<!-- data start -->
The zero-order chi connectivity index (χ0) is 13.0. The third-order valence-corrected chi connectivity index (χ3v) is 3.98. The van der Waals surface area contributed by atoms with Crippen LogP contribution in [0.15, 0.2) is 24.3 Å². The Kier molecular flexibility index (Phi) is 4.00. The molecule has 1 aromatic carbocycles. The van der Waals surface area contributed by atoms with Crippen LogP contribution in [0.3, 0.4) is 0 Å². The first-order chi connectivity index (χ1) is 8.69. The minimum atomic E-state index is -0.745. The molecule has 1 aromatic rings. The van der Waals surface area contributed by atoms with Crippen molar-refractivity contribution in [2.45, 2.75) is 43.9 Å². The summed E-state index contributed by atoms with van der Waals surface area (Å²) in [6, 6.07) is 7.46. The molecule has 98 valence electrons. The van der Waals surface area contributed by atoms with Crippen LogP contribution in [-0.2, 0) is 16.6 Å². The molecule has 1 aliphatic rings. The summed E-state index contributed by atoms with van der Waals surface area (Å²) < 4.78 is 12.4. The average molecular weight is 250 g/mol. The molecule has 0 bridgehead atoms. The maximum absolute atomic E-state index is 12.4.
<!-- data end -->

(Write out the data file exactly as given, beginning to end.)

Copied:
The zero-order chi connectivity index (χ0) is 13.0. The third-order valence-corrected chi connectivity index (χ3v) is 3.98. The van der Waals surface area contributed by atoms with Crippen LogP contribution in [0.15, 0.2) is 24.3 Å². The Kier molecular flexibility index (Phi) is 4.00. The molecule has 1 aromatic carbocycles. The van der Waals surface area contributed by atoms with Crippen LogP contribution in [0.3, 0.4) is 0 Å². The first-order chi connectivity index (χ1) is 8.69. The minimum atomic E-state index is -0.745. The molecule has 1 aromatic rings. The van der Waals surface area contributed by atoms with Crippen molar-refractivity contribution in [2.45, 2.75) is 43.9 Å². The summed E-state index contributed by atoms with van der Waals surface area (Å²) in [6, 6.07) is 7.46. The molecule has 98 valence electrons. The van der Waals surface area contributed by atoms with Crippen LogP contribution in [-0.2, 0) is 16.6 Å². The molecule has 1 aliphatic rings. The summed E-state index contributed by atoms with van der Waals surface area (Å²) < 4.78 is 12.4. The average molecular weight is 250 g/mol. The molecule has 0 bridgehead atoms. The maximum absolute atomic E-state index is 12.4.